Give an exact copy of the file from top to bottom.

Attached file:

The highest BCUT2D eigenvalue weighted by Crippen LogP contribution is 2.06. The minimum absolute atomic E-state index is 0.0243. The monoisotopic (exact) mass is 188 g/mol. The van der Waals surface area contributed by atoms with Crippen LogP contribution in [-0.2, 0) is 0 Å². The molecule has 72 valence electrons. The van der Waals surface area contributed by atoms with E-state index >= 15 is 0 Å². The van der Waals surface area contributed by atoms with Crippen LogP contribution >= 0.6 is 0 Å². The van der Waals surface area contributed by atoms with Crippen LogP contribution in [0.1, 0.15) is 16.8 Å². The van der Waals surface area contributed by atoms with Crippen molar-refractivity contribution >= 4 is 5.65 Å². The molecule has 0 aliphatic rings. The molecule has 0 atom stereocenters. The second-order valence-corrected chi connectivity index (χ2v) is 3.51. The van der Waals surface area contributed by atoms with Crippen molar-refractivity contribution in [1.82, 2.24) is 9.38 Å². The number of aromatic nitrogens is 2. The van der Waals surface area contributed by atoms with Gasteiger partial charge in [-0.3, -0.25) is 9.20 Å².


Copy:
The highest BCUT2D eigenvalue weighted by Crippen LogP contribution is 2.06. The minimum absolute atomic E-state index is 0.0243. The monoisotopic (exact) mass is 188 g/mol. The van der Waals surface area contributed by atoms with Crippen LogP contribution in [-0.2, 0) is 0 Å². The molecule has 72 valence electrons. The van der Waals surface area contributed by atoms with E-state index >= 15 is 0 Å². The van der Waals surface area contributed by atoms with Crippen LogP contribution >= 0.6 is 0 Å². The van der Waals surface area contributed by atoms with Crippen LogP contribution in [0.1, 0.15) is 16.8 Å². The van der Waals surface area contributed by atoms with Crippen molar-refractivity contribution >= 4 is 5.65 Å². The molecule has 0 aliphatic rings. The molecule has 0 atom stereocenters. The second-order valence-corrected chi connectivity index (χ2v) is 3.51. The van der Waals surface area contributed by atoms with Crippen molar-refractivity contribution in [1.82, 2.24) is 9.38 Å². The number of aromatic nitrogens is 2. The van der Waals surface area contributed by atoms with Gasteiger partial charge in [-0.3, -0.25) is 9.20 Å².